With the advent of the Internet, prompt disclosure of expenditures can provide shareholders and citizens with the information needed to hold corporations and elected officials accountable for their positions and supporters. Shareholders can determine whether their corporation’s political speech advances the corporation’s interest in making profits, and citizens can see whether elected officials are “‘in the pocket’ of so-called moneyed interests.”

The obvious problem is that there is no disclosure of corporate contributions to 501(c)(4) social welfare organizations and 501(c)(6) associations (such as the Chamber of Commerce), and even contributions to 527 Super PACs can be easily laundered through intermediary entities whose owners are secret. The second, slightly less obvious problem is that, under existing standards, there is precious little that shareholders can do to “hold corporations accountable” for political donations. Given the traditional deference that courts show to decisions made by corporate directors and officers, the latter have pretty much free rein to do what they want with their shareholders’ money.

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Candidates Who Matter

By James Kwak

Nine months ago I endorsed Larry Lessig for president because, as I wrote at the time, “If we want real change in the long term, we have to fix the system. That means real equality of political participation, not just the formal equality of one person one vote.” There is no more fundamental issue we face than a political system that is distorted by money from top to bottom. (If you think Donald Trump somehow disproves this idea, consider that fact that, right now, the campaign topic getting the most attention is the Trump campaign’s financial situation, and the strongest evidence that Clinton is likely to win is her financial superiority.)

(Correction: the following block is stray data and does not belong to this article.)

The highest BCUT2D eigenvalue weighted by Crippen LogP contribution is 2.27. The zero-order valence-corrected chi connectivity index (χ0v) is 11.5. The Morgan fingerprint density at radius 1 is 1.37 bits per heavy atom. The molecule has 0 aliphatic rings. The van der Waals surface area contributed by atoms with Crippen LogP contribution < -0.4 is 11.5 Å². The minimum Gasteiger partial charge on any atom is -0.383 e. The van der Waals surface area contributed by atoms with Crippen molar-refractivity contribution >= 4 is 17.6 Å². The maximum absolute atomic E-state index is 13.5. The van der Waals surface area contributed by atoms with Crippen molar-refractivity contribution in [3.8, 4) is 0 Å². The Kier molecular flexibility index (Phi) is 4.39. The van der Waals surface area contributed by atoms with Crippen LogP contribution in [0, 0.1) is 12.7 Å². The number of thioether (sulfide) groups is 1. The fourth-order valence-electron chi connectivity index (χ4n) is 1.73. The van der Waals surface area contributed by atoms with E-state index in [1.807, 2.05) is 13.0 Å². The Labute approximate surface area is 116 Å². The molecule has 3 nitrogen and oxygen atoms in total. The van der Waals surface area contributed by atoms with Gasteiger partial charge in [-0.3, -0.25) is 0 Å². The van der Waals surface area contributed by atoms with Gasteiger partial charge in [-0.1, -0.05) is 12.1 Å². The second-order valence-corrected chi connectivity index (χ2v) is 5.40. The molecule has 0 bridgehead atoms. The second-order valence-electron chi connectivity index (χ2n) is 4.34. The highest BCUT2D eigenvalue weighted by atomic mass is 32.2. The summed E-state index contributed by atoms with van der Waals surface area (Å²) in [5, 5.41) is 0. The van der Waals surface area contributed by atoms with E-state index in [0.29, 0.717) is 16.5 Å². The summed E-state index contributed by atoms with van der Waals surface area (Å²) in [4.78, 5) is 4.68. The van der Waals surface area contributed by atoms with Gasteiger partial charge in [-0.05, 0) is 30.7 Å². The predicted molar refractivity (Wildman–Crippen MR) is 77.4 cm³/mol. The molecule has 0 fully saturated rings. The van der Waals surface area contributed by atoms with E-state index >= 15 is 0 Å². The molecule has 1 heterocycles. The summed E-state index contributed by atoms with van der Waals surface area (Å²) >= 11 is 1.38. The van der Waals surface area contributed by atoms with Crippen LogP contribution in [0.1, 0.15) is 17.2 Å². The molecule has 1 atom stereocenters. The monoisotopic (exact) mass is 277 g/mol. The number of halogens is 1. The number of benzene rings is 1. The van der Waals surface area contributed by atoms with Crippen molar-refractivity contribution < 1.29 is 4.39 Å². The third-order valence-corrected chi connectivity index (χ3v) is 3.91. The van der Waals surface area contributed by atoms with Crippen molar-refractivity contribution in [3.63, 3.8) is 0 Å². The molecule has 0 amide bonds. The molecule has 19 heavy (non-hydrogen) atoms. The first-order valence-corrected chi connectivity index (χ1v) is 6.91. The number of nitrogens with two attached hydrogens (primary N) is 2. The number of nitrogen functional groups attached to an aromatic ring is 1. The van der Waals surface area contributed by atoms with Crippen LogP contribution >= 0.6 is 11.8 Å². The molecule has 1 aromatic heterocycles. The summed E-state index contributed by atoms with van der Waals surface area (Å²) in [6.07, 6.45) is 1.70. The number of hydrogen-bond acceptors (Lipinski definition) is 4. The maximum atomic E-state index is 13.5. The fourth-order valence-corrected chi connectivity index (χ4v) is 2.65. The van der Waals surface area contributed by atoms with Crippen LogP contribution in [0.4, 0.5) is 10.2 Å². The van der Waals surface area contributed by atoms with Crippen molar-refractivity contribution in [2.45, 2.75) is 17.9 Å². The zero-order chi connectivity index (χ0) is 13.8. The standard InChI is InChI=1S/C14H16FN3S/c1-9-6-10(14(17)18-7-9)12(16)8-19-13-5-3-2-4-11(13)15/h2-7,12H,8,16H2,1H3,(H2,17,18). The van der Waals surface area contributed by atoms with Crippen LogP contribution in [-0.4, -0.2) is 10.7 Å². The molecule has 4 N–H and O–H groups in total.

Larry Lessig’s campaign, unfortunately, never got off the ground, in part because the Democratic establishment bent its own rules to keep him out of the debates. That’s one reason why I’m not giving money to Hillary Clinton or the DSCC or the DCCC—that and, frankly, none of them have prioritized political reform. Sure, I want Clinton to win, but I can’t afford to donate to everyone I’d like to see win. In the long run, what we need are candidates who will put political reform first—not second, or third, or fifteenth.

So here are a two. One is Zephyr Teachout, a law professor better known for embarrassing Andrew Cuomo by winning a third of the vote in the 2014 New York gubernatorial primary despite being outspent by seventy gazillion to one. She’s also an expert on corruption in the political system, having written a serious history of corruption in America. Teachout is running for Congress in New York’s 19th district (which has a primary on Tuesday). She’s already famous, so enough said. (There’s also a documentary about her run against Cuomo that’s raising money on Kickstarter, and could use donations.)

The other is Sean Barney, a classmate of mine at the Yale Law School who is running to be Delaware’s congressional representative. Sean has made political reform his top priority, and he supports a six-for-one public match for small contributions, a new Voting Rights Act, and non-partisan redistricting commissions to end gerrymandering of congressional districts. He’s also been endorsed by Larry Lessig. (And he’s a marine who was almost killed by a sniper in Fallujah before going to law school.)

Running for Congress is hard. Running on a platform of undermining the current system . But if we have a Congress that is wholly dependent on big money, we’re never going to roll back the influence of big money. At the end of the day, whether your big issue is climate change, or workers’ rights, or financial reform, that’s the only thing that matters.